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Mutualist Blog: Free Market Anti-Capitalism

To dissolve, submerge, and cause to disappear the political or governmental system in the economic system by reducing, simplifying, decentralizing and suppressing, one after another, all the wheels of this great machine, which is called the Government or the State. --Proudhon, General Idea of the Revolution

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Location: Northwest Arkansas, United States

Thursday, May 11, 2006

More Revolution, Still Untelevised

Via Jesse Walker on LeftLibertarian. Despite Lula's foot-dragging on land reform in Brazil, the Rural Landless Workers' Movement has accomplished a lot outside of state channels.

As Brazil approaches the 10th anniversary of the April 17, 1996 Eldorado dos Carajás massacre, which saw six unarmed land reform protestors shot and thirteen slaughtered with hatchets and machetes at the hands of Brazilain police, attention will again be focused on the disappointing performance of President Luiz Inacio Lula da Silva’s government regarding this issue. The killings drew international attention to the struggles of Brazilian activists who sought to confront their country’s tremendous agrarian inequalities, and helped to further solidify the political clout of the Movement of Landless Rural Workers (MST, Movimento dos Trabalhadores Rurais Sem Terra). The MST, which was a key player in Lula’s finally victorious quest for power in 2002, has become increasingly dissatisfied with the distance between the president’s promises and his actions....

Despite his leftist rhetoric, Lula in power has governed from the center:

...like many of Lula’s other promises regarding social change, it was soon glaringly obvious that land reform would come second to his administration’s neoliberal economic policies which Lula claimed were essential in order to attract the foreign investment needed to generate funds for his proposed social justice programs....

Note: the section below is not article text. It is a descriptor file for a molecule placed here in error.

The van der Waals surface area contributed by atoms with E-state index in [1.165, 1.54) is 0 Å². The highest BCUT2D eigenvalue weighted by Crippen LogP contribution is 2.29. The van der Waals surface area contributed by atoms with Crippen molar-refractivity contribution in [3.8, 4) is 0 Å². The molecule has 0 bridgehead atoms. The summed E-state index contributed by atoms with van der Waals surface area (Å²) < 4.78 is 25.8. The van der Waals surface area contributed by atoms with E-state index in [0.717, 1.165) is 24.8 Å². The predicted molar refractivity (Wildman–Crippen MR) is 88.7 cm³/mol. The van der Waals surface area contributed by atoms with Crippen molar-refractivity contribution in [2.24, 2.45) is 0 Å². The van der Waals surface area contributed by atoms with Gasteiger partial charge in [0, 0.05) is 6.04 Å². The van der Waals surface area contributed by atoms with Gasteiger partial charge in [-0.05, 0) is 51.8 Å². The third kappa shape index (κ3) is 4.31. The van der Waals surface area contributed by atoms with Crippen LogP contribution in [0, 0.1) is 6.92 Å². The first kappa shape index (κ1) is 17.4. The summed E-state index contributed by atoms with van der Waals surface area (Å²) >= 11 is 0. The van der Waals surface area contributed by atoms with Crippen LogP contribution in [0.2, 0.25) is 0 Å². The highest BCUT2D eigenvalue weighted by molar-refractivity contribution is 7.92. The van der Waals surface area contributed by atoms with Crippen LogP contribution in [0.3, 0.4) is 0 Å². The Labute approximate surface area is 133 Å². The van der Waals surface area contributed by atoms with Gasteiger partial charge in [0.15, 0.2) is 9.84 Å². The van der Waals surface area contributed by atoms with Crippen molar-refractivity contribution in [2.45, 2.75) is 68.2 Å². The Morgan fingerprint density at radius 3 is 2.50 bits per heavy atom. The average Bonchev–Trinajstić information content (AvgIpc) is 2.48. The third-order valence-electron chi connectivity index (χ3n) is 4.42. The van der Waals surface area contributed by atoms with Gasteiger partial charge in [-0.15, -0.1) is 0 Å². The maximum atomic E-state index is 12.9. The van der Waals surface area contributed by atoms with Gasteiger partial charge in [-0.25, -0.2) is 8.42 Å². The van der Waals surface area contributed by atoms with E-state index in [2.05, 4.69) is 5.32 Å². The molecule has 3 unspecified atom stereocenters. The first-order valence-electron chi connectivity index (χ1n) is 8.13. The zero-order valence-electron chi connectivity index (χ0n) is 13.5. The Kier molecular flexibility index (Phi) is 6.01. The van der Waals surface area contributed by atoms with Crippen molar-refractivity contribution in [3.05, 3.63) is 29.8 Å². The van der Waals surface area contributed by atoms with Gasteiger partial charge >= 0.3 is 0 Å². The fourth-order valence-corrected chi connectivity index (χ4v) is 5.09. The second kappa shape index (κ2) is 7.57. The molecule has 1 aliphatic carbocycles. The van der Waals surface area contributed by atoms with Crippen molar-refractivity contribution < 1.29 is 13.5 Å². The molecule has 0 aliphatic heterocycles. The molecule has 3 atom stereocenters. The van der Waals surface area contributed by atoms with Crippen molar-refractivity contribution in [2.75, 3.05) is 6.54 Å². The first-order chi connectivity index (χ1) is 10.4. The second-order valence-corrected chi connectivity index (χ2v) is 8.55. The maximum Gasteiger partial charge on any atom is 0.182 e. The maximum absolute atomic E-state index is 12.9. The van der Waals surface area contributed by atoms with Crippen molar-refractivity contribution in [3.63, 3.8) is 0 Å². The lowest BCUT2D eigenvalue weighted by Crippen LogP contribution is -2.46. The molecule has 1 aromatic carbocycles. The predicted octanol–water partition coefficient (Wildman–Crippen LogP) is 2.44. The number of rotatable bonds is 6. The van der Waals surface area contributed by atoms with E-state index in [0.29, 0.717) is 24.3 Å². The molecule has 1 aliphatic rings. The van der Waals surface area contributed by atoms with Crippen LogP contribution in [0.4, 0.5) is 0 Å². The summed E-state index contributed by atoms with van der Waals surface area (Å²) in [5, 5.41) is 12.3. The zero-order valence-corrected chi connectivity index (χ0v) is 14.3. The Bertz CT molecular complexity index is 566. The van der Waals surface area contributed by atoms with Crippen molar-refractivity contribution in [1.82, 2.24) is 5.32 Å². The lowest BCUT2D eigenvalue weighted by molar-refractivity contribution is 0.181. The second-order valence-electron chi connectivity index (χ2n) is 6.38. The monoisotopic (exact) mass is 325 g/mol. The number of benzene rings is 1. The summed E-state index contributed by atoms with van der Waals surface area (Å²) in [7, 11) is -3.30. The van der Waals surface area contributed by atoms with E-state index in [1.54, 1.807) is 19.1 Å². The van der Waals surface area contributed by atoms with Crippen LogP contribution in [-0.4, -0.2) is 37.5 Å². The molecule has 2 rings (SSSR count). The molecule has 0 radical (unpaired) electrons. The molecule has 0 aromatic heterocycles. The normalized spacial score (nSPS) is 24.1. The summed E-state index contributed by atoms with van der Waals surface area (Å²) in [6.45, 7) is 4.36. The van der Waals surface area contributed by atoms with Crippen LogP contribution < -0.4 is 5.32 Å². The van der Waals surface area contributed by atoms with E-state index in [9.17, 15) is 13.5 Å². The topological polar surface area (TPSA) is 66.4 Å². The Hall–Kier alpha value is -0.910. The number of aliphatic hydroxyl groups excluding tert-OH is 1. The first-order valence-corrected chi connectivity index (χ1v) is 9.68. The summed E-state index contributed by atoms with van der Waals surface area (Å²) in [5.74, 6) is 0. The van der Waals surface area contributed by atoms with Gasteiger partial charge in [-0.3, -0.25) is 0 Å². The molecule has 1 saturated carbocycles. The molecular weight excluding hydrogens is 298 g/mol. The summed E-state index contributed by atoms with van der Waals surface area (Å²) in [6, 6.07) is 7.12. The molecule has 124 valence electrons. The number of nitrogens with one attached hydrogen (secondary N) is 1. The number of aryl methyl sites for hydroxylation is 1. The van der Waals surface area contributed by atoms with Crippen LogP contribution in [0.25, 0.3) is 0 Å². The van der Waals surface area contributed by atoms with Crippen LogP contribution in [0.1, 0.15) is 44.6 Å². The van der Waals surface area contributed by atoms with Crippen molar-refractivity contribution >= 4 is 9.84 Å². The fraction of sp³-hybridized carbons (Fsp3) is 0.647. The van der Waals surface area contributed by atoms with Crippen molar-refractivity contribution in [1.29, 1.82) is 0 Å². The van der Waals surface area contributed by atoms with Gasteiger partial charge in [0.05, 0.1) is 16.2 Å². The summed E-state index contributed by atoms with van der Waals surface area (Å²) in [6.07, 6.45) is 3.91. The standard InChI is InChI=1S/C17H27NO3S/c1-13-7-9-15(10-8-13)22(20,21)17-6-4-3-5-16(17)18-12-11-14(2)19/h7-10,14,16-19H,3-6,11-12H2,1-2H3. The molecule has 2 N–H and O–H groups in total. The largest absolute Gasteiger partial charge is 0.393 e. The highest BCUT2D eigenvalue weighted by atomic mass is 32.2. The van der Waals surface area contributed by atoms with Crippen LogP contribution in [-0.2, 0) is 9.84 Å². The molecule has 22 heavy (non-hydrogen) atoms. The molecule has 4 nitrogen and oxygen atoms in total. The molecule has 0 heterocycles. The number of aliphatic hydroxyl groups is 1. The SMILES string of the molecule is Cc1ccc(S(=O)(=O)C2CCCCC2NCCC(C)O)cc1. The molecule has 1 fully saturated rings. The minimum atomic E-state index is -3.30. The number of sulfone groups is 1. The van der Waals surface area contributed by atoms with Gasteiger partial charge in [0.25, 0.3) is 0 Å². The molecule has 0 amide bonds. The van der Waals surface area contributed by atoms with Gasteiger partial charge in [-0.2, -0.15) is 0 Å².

Many of those who most supported Lula as he came into office have become his most ardent critics: human rights groups, NGOs, and even the Catholic Church accuse him of selling out to big landowners and giant corporations. Disenchantment with Lula’s sluggish role in the realm of land reform has been manifested in a wave of land invasions by former Lula supporters, as they attempt to place the issue in the center of the political debate come October. "This was a government that didn't face up to the powerful rural and economic oligarchies," says Maria Luiza Mendonca, the director of the Human Rights and Social Justice Network, an umbrella group.

Brazil is an extreme manifestation of the "latifundismo" phenomenon:

According to the Brazilian Census Bureau, 1% of landowners currently control 45% of the nation’s farmland, while approximately 37% of Brazil’s 184 million citizens hold less than 1% of land. Meanwhile in Brazil, the so-called “South American breadbasket,” about 4.8 million landless farmers struggle to survive with temporary or part-time work, on meager wages, and under conditions, as reported by the U.S. State Department Human Rights Bureau, as being analogous to slavery....

According to Brazil’s National Institute for Settlement and Agrarian Reform (a public body), 150 million hectares of farmland is presently underused in the country, including 20 million fertile and easily accessible hectares that could be put into production almost immediately. The MST estimates that up to 60% of the Brazilian countryside lies fallow, producing a devastating social backlash as millions of the rural poor join the ranks of the nation’s favela (urban slum) dwellers. “Indeed,” the MST insists, “the wealthiest 20% of the Brazilian population own 90% of the land, much of it being idle, used for ranching, tax write-offs, or to produce crops exclusively for export, while millions starve in the country.”